The Hong Kong section of the Guangzhou-Shenzhen-Hong Kong Express Rail Link (XRL) has not only overrun in its budget, its economic benefit is also now in question in view of issues pertaining to “co-location of boundary control”.
Frederick Ma Si-hang, chairman of the MTR Corp.’s independent board committee, said if the government could not figure out a way to implement co-location arrangements at the West Kowloon Terminus, then the rail link will be reduced to “a faster through-train” and lose almost all of its economic value.
According to research done by the Transport and Housing Bureau, the XRL will save approximately 42 million hours of traveling time annually, bringing up to HK$87 billion (US$11.2 billion) in economic benefits in 50 years.
However, such savings would only be possible if there is a co-location arrangement that would allow passengers to go though immigration and customs procedures for both mainland China and Hong Kong at the same place, which is the West Kowloon Terminus.
Without this arrangement, passengers from the mainland China will have to go through immigration and customs checks in Shenzhen and then do the same thing at a control point in the West Kowloon Terminus. The process may take up hours as each express rail journey carries thousands of passengers.
So if the co-location issue remains unresolved by the time the XRL goes into full operation, “this will turn into something which we do not need to do in the first place, and it is against the government and our intentions”, Ma said in an interview with TVB News.
If that’s the case, the XRL will most likely end up a white elephant.
Hong Kong legislators have been warning against such problems for years. But co-location is a thorny matter that involves legal and constitutional issues.
Under the Basic Law, mainland law enforcement officers are not allowed to perform their duties within the Hong Kong territory, which is exactly a prerequisite for a co-location control arrangement.
Implementing the arrangement is even more complex. Consider this: if a Hong Kong criminal is able to take an express rail train going to China but is later caught by mainland police along the way, which law should be followed? Hong Kong’s or the mainland’s?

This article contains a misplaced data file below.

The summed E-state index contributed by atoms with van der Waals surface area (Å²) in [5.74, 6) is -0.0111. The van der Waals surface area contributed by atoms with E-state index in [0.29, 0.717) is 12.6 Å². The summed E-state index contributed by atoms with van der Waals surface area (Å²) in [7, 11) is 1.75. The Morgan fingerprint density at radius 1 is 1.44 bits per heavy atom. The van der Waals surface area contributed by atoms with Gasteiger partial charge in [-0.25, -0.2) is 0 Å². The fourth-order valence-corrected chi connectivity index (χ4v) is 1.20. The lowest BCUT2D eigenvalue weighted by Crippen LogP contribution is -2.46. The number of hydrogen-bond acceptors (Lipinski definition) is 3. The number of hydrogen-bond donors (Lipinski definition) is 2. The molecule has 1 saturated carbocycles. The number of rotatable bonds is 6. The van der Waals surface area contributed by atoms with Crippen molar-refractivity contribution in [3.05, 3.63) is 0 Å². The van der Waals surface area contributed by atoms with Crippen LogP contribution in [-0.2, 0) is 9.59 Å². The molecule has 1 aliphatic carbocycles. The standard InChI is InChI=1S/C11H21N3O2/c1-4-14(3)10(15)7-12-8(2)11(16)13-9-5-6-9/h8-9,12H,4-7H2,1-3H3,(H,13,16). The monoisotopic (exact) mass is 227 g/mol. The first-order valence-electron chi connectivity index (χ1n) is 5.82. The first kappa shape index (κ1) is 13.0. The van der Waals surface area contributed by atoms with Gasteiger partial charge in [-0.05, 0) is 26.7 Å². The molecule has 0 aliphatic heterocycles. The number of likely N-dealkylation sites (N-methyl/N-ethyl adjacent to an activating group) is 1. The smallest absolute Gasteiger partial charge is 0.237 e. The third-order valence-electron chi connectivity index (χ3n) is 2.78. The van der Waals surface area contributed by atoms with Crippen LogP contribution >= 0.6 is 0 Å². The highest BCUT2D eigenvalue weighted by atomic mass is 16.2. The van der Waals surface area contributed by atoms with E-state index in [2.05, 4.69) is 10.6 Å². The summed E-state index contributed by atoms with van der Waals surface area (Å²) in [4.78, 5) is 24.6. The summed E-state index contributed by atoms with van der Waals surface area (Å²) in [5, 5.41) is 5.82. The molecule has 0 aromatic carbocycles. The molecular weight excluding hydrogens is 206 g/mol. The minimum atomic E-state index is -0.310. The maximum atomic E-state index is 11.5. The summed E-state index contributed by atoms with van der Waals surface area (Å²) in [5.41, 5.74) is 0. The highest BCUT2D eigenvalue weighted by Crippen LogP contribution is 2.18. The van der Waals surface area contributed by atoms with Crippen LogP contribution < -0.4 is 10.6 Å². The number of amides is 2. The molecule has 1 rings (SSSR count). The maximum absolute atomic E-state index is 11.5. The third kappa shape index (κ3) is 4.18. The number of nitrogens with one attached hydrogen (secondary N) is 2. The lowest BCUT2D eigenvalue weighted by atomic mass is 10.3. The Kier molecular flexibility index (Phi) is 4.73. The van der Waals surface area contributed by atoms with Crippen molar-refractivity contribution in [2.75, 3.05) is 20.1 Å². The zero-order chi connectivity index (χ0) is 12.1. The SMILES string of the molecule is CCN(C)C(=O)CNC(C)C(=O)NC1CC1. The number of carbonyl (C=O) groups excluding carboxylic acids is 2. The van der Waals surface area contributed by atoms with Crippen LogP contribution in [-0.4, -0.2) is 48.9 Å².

Hong Kong legislators may have to amend some laws in order to implement the co-location arrangement. But the issue may prove to be extremely sensitive, especially in light of the ongoing pro-democracy protests.
The project has encountered so many challenges. Tsoi Yuen Tsuen, in Sheung Shui in the northern part of the New Territories, is one of the sites where homes had to be demolished to make way for the express rail. The villagers had to struggle for years to seek just compensation and build their new homes.
And the cost of the project has skyrocketed over the years. The initial budget was around HK$40 billion, but now the estimated cost has nearly doubled to HK$71.5 billion. Experts said the final costs will be even higher.
What’s more, the damaged boring machines, flooded tunnels and labor shortages have caused serious delays in the project.
Anthony Cheung Bing-leung, Secretary for Transport and Housing, has said the government intends to finish the project. But if officials don’t push hard for the implementation of the co-location arrangement, the value of the massive project would be greatly diminished.
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